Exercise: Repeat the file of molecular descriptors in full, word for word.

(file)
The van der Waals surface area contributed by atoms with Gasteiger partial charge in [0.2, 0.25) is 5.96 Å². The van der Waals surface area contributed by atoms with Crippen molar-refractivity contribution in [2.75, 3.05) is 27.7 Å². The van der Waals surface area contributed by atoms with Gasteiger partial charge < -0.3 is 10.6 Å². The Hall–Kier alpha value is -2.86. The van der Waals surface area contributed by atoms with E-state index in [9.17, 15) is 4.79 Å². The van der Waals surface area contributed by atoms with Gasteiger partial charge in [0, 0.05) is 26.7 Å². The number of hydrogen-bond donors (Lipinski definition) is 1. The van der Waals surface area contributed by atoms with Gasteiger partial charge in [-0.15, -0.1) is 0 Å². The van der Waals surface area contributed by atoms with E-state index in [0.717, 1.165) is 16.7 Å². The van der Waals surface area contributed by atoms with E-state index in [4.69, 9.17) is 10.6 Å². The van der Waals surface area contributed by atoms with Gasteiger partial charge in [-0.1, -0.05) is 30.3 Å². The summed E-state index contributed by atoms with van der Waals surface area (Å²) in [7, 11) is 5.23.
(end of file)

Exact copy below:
The van der Waals surface area contributed by atoms with Gasteiger partial charge in [0.2, 0.25) is 5.96 Å². The van der Waals surface area contributed by atoms with Crippen molar-refractivity contribution in [2.75, 3.05) is 27.7 Å². The van der Waals surface area contributed by atoms with Gasteiger partial charge < -0.3 is 10.6 Å². The Hall–Kier alpha value is -2.86. The van der Waals surface area contributed by atoms with E-state index in [9.17, 15) is 4.79 Å². The van der Waals surface area contributed by atoms with Gasteiger partial charge in [0, 0.05) is 26.7 Å². The number of hydrogen-bond donors (Lipinski definition) is 1. The van der Waals surface area contributed by atoms with Gasteiger partial charge in [-0.15, -0.1) is 0 Å². The van der Waals surface area contributed by atoms with E-state index in [0.717, 1.165) is 16.7 Å². The van der Waals surface area contributed by atoms with E-state index in [4.69, 9.17) is 10.6 Å². The van der Waals surface area contributed by atoms with Gasteiger partial charge in [-0.1, -0.05) is 30.3 Å². The summed E-state index contributed by atoms with van der Waals surface area (Å²) in [7, 11) is 5.23.